For your convenience, I have reproduced some of my blog articles below. These articles are provided only for general information and not to provide legal advice. These articles were written at different times and the laws could have changed since I wrote these articles. For example, the America Invents Act made major changes to U.S. patent law. If you need legal advice, feel free to contact me, but please do not rely on information in the articles below or elsewhere on this website.
Doing patent applications for a flat fee makes a lot of sense. In setting the fee, the practitioner looks initially at the complexity of the invention. Another variable, is the number of embodiments. The number of embodiments is a delicate area because in general, as a practitioner, you want to encourage an inventor to disclose a reasonable range of embodiments. All of the above means that the practitioner must conduct at least a partial interview before being able to quote a flat rate. The practitioner also needs to provide some legal advice about the desirability of having a reasonable number of embodiments, and not limiting the disclosure to a single embodiment.
A flat fee automatically takes the practitioner's efficiency, experience and skill into consideration. The practitioner should set the fee within the range that the practitioner believes would typically be charged by other practitioners of similar experience and skill for drafting a patent application of similar complexity. If a practitioner is inefficient and takes more than the usual number of hours for such an application, then the practitioner must absorb the hardship of working more hours for less money. On the other hand, if the practitioner is more efficient that the average patent attorney, then I can see no reason why the practitioner should not receive that benefit.
What the flat fee does is it allows a fee to be set taking into consideration a range of considerations, including all of the considerations required by USPTO and state bar ethics rules regarding avoiding excessive fees. Not all of those considerations are discussed here. I have discussed the ones I feel are most pertinent.
A flat fee benefits the client by providing predictability to the cost of the preparation of a patent application. I think a lot of the complaints about fees in the legal profession stem from cases where billing by the hour leads to unexpectedly large fees.
There may be case where a flat fee is not practicable. If the complexity of the application and the scope of the invention are not clear, then it may not be practicable to set a flat fee. But, those are probably the exceptions.
USPTO Manual on Patent Examining Procedure (MPEP) Section 2143 describes exemplary rationales for supporting an obviousness rejection. In stating these exemplary rationales, the MPEP relies, in part, on the U.S. Supreme Court's decision in KSR International Co. v. Teleflex Inc., 550 US 398 (2007).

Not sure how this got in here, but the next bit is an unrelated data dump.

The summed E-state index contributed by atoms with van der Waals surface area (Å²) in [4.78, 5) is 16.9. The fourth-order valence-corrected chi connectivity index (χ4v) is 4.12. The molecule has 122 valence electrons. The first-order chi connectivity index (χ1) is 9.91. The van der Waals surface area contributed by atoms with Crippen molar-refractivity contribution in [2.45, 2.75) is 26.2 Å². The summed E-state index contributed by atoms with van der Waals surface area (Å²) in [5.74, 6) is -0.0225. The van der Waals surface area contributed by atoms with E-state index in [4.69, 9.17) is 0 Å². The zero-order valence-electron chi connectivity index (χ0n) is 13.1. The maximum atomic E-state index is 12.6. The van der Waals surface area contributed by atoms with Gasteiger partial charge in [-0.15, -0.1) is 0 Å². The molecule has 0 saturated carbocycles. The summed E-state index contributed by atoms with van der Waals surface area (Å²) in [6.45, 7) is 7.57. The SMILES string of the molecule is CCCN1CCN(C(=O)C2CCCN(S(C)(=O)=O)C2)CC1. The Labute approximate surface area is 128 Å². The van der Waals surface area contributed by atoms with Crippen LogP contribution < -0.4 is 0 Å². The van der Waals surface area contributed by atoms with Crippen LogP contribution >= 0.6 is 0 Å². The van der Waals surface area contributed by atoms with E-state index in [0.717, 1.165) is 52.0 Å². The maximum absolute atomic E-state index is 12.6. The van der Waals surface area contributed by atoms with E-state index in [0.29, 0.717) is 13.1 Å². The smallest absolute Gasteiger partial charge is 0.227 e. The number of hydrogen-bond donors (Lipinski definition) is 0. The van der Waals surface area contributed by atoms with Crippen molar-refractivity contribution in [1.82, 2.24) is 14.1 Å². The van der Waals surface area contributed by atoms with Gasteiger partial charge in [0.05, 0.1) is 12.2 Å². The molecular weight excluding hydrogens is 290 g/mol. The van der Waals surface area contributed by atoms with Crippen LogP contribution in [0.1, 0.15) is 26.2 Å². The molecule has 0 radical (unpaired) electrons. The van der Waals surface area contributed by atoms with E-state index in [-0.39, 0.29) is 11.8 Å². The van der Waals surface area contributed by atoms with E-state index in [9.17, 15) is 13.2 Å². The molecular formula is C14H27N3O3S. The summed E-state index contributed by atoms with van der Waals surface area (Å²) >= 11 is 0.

In Crocs Inc. v. I.T.C., 598 F.3d 1294 (Fed. Cir., February 24, 2010), the Federal Circuit reverses an International Trade Commission (ITC) finding that a patent on footwear is obvious. The claimed invention is a shoe (e.g., a clog) held onto a person's foot by a foam strap riveted to a foam base of the shoe. Id. at 1308. The strap wraps behind and supports the achilles tendon. Friction between the foam strap and the base holds the foam strap in place even when the foam strap is not in contact with the achilles tendon. Id. at 1309. The points of novelty include using a strap made of inelastic foam and using the friction between the foam strap and the base to hold the foam strap in place. Id. at 1308 - 1310.
The ITC relied on two prior art references: 1) an Aqua Clog -- a base without a strap; and 2) Aguerre, teaching a sandal with a flexible strap. Although the Crocs opinion does not refer to the MPEP, it is instructive to note which of the MPEP's rationales would support the ITC's obviousness rejection and how the Federal Circuit's opinion would refute hypothetical rejections based on these MPEP rationales.
Three MPEP's rationales that could have been used by the ITC are that the claimed invention: 1) Combines prior art elements according to known methods to yield predictable results; 2) Substitutes one known element for another to obtain predictable results; and 3) Is obvious based on some teaching, suggestion, or motivation in the prior art that would have led one of ordinary skill in the art to modify a prior art reference. MPEP Section 1243, Rationales A, B, and G. The Court's findings in Crocs would refute obviousness rejections under any of the above MPEP rationales.